Here are some examples of trees currently available. Click any image to enlarge or to send an enquiry about that specific plant.
Holly, Nellie Stevens Holly, – Ilex Aquifolium Nellie Stevens
With its origins in the USA – G.A. van Lennep, St. Michael, MD, USA, 1954 – The Ilex Aquifolium Nellie Stevens is an exceptionally nice hybrid of the popular British Common Holly – Ilex aquifolium (One of Britain’s only Native Evergreens) and the Horned Holly Ilex cornuta. With glossy dark green leaves and dark grey-green bark and branches it makes a particularly good standard tree and it fits seamlessly into native landscapes and gardens, producing a quality feel which is hard to beat. Achieving heights of 6-8 meters, its crown has a pyramidal shape and its tight regular habit make it a popular choice for formal training into pleached trees.
Oval elongated leaves measure 5-8cm long, 3-5cm wide, with 2-3 teeth on either side which ensures the observer is in no doubt it is a Holly. In spring new foliage is produced in abundance, having a soft pliable feel to touch. After a few weeks in warmer conditions it soon hardens up to take on the familiar stiff holly feel. From April to May tiny white clusters of flowers turn out with red fleshy berries.
This particular cultivar produces a mass of berries in normal conditions which make it so popular visually, while providing an important source of food for birds – it’s common to see the Black Bird darting in and out of the canopy in the winter months for this very reason. The tree has some toxic elements so avoid eating the berries.
The tree is considered winter hardy and frost resistant (down to -23C) so ideal for the British climate. Being of Native origins it is quite happy on windswept sites so a popular choice in these exposed locations. The trees do well in all soil conditions including chalk, clay, loamy, sandy and dry but it does not tolerate wet soils – best to install land drains or similar to drain away water if you have a wet site before planting. It does not like to have its far-reaching roots covered by paving or hard landscaping. As a small to medium sized woodland plant it is quite used to growing happily below the canopies of much larger trees. Being extremely tolerant of shady sites makes this a firm favourite in these conditions. While slow growing, if you are looking for a quality upmarket feel for your project there are very few evergreen alternatives capable of producing the same upmarket feel.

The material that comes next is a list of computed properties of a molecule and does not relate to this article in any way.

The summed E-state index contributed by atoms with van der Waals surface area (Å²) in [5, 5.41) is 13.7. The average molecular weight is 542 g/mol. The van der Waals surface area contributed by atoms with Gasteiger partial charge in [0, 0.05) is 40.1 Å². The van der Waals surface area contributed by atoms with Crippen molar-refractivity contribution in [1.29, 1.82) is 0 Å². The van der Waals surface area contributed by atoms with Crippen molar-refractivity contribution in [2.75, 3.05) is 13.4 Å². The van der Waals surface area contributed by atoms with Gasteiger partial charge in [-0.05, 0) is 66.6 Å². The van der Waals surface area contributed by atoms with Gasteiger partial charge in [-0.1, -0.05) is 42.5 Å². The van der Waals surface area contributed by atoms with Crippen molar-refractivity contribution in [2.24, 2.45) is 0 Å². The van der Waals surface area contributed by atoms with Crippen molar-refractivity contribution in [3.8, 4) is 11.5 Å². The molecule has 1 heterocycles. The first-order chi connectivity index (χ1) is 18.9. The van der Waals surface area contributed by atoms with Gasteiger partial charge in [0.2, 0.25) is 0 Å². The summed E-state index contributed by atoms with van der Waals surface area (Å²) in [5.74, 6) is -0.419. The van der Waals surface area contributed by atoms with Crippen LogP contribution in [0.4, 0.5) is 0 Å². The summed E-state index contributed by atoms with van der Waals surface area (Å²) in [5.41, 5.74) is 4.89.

Few trees have the ability to work so well in both contemporary and traditional designs. The Nellie Stevens is one of them. Available as Hi pleached screens, solitaire pieces and specimen ornamental trees and ssuitable for small, medium and large gardens. A popular plant available in pots/containers and in some cases rootball in season.
Planting advice for Pleached trees, Freshly Pleached trees, Espalier trees and Freshly Espaliered trees.
An important consideration when planting pleached or espalier trees in a straight line is the slope of the ground. Pleached or Espalier trees look their best when they are planted on flat or gently sloping ground. Doing so will line up the frames and stems and creating effect of one continuous line when viewed at all angles. Even on a gradual slope this effect can be achieved. However, with a slope of more than 10-12 degrees, it may be necessary to step the trees/frames when planting (the frames on freshly pleached trees can be manipulated to account for a sharper slope of perhaps 15 degree if necessary).
To create a good visual effect, it is important to line up the stems and frames (unless you are planting them in a circle or semi-circle). To start off the planting holes should measure roughly double the width of the rootball or pot….
How are Pleached Trees made?
Pleached trees or screen trees start life as a seedling or cutting, much like any other tree, being repotted or replanted a number of times in their formative years. They grow happily on the nursery with hundreds or even thousands of other trees. When the time is right, highly skilled nurserymen and woman go out into the field amongst the trees with tags in hand and pick the very best trees for pleaching. The criteria for choosing the best trees for training includes, selecting those with the straightest stems, healthy root stock and appropriately spreading and uninform crowns. Once tagged and lifted the trees are loaded onto trailers and sent to potting sheds for training. Read our full guide to pleaching trees here
Delivery varies depending on:
- How many trees you require
- If you want us to plant them
- Accessibility of the site
- If any need sourcing
- The seasonal ability to lift or plant specific species
Please contact us to discuss your individual requirements.